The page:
FARGO — North Dakota State head football coach Matt Entz didn’t settle into watching Sunday night’s NFL preseason game between the Los Angeles Chargers and San Francisco 49ers until around the second quarter.

Entz was at a team activity making him a bit tardy for the start of the game that featured two former Bison teammates and quarterbacks. Chargers QB Easton Stick made his first NFL preseason start, while 49ers signal caller Trey Lance entered in the second quarter in a game that was televised on the NFL Network.

“What an opportunity for NDSU football, NDSU athletics,” Entz said after Monday’s practice. “I saw (athletic director) Matt Larsen here earlier today and it was almost like an infomercial about NDSU football. … Those two guys represent our program as well as you’re going to find. A lot of it has to do with their parents and the upbringing that they had.”

Stick played the entire first half as he’s competing with veteran Chase Daniel as the No. 2 quarterback behind starter Justin Herbert. The 6-foot-1, 224-pound Stick completed 10 of 14 passes for 85 yards and a touchdown.

 Los Angeles Chargers quarterback Easton Stick (2) looks to pass the ball in the first half of the game against the San Francisco 49ers at SoFi Stadium. Jayne Kamin-Oncea / USA Today Sports
Los Angeles Chargers quarterback Easton Stick (2) looks to pass the ball in the first half of the game against the San Francisco 49ers at SoFi Stadium. Jayne Kamin-Oncea / USA Today Sports

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Stick showed his elusiveness with a scrambling 3-yard touchdown pass to wide receiver Joshua Palmer with less than six minutes to play in the second half. Former Chargers quarterback Dan Fouts, who was on the NFL Network broadcast, raved about the play.

“I hate to make a wild comparison, but isn’t this Joe Montana to Dwight Clark in ‘The Catch.’ I know it’s not, but it’s a heck of a play by Stick," Fouts said.

Lance countered with a 5-yard touchdown pass to 49ers wide receiver Mohamed Sanu late in the second quarter. Lance, who San Francisco selected No. 3 overall in the most recent NFL Draft, came on in relief of veteran Jimmy Garoppolo, who started the game for the 49ers.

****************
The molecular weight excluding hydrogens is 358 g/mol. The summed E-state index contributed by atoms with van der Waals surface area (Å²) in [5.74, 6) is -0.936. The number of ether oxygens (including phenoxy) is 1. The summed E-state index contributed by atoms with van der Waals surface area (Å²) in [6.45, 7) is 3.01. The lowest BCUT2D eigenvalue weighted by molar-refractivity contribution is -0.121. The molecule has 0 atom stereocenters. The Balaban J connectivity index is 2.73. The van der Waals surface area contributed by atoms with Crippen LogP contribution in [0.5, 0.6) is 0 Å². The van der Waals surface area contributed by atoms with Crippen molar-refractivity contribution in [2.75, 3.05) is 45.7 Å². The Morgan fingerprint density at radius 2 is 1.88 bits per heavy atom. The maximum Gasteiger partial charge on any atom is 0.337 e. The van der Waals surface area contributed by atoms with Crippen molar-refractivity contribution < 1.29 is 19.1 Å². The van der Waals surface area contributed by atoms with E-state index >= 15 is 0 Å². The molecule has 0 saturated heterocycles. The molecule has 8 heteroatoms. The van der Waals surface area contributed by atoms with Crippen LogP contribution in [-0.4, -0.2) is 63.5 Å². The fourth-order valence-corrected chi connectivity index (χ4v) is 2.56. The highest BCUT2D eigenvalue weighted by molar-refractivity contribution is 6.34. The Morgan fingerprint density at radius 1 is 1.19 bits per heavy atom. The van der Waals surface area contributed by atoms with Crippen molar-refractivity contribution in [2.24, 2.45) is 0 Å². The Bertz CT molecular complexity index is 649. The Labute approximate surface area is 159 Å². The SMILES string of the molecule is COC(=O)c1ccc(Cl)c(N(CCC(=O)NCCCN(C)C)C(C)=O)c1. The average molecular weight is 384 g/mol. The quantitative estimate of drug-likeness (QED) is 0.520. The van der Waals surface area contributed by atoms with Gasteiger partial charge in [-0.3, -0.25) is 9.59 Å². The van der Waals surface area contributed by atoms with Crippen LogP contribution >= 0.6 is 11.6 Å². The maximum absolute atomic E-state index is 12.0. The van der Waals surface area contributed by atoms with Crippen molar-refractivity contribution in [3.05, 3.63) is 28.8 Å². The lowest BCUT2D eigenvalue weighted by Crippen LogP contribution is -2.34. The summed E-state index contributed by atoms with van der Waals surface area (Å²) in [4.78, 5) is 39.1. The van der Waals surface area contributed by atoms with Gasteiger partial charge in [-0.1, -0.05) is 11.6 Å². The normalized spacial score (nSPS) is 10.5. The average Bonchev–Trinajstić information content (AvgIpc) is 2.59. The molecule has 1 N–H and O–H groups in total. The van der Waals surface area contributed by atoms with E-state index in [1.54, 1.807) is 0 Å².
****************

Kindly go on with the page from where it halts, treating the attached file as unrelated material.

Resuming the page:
Stick and Lance both played the entire second quarter for their respective teams.

San Francisco 49ers quarterback Trey Lance (5) scrambles in the pocket before throwing a pass in the second half against the Los Angeles Chargers at SoFi Stadium. Jayne Kamin-Oncea / USA Today Sports
San Francisco 49ers quarterback Trey Lance (5) scrambles in the pocket before throwing a pass in the second half against the Los Angeles Chargers at SoFi Stadium. Jayne Kamin-Oncea / USA Today Sports

“How about North Dakota State?” Fouts said during the broadcast. “We’ve got Easton Stick starting for the Chargers and this No. 1 pick (Trey Lance) and don’t forget about Carson Wentz. … You talk about a quarterback factory, three in a row like that, and they never do anything but win games there for the Bison.”

The 6-foot-4, 220-pound Lance played into the third quarter and completed 8 of 14 passes for 102 yards and two touchdowns with an interception. Lance started slow, but completed 7 of his last 8 pass attempts for 93 yards and two TDs.

Lance’s last pass was a 16-yard touchdown pass to wide receiver Travis Benjamin that gave the 49ers a 15-10 lead with 5 minutes, 1 second to play in the third quarter. That was the game’s final score.

Lance was a true freshman for the Bison in 2018 when Stick was the senior starter. Stick led the Bison to a 15-0 record and an NCAA Division I FCS national championship. In 2019, Lance guided NDSU to a 16-0 record and an FCS national title.

Los Angeles Chargers quarterback Easton Stick (2) scrambles for a first down as he escapes the grasp of San Francisco 49ers defensive end Arik Armstead (91) in the first half at SoFi Stadium. Jayne Kamin-Oncea / USA TODAY Sports
Los Angeles Chargers quarterback Easton Stick (2) scrambles for a first down as he escapes the grasp of San Francisco 49ers defensive end Arik Armstead (91) in the first half at SoFi Stadium. Jayne Kamin-Oncea / USA TODAY Sports

The handoff from Stick to Lance was seamless for the Bison. Stick took over the program from Carson Wentz, who the Philadelphia Eagles drafted with the No. 2 overall selection in the 2016 NFL Draft. Wentz is now with the Indianapolis Colts. The Chargers selected Stick in the fifth round of the 2019 NFL Draft.

“I think that says a lot about our program,” Entz said of the transitions between those quarterbacks. “Our veterans, the Cordell Volsons on our roster right now, the Phoenix Sproles, are doing the same thing for the younger guys. Trying to put in them what the veterans gave to them a couple years ago. … It’s selfless and part of the makeup of our program.”

Entz said the fact that an FCS program can have three consecutive starting quarterbacks taken in the NFL Draft, with two in the top three, shows there are no guarantees in recruiting.

“There is no exact science to recruiting,” Entz said. “Trust what you see as a program and we do. We make our own evaluation, we make our own decisions. We don’t chase stars or rankings from anyone. We’re going to find guys that fit our program and do a great job. I think you’re looking at three young men who threw the rankings out and just came in and got to work.

“We brag about this program being a developmental program. I think those three individuals are great examples of that.”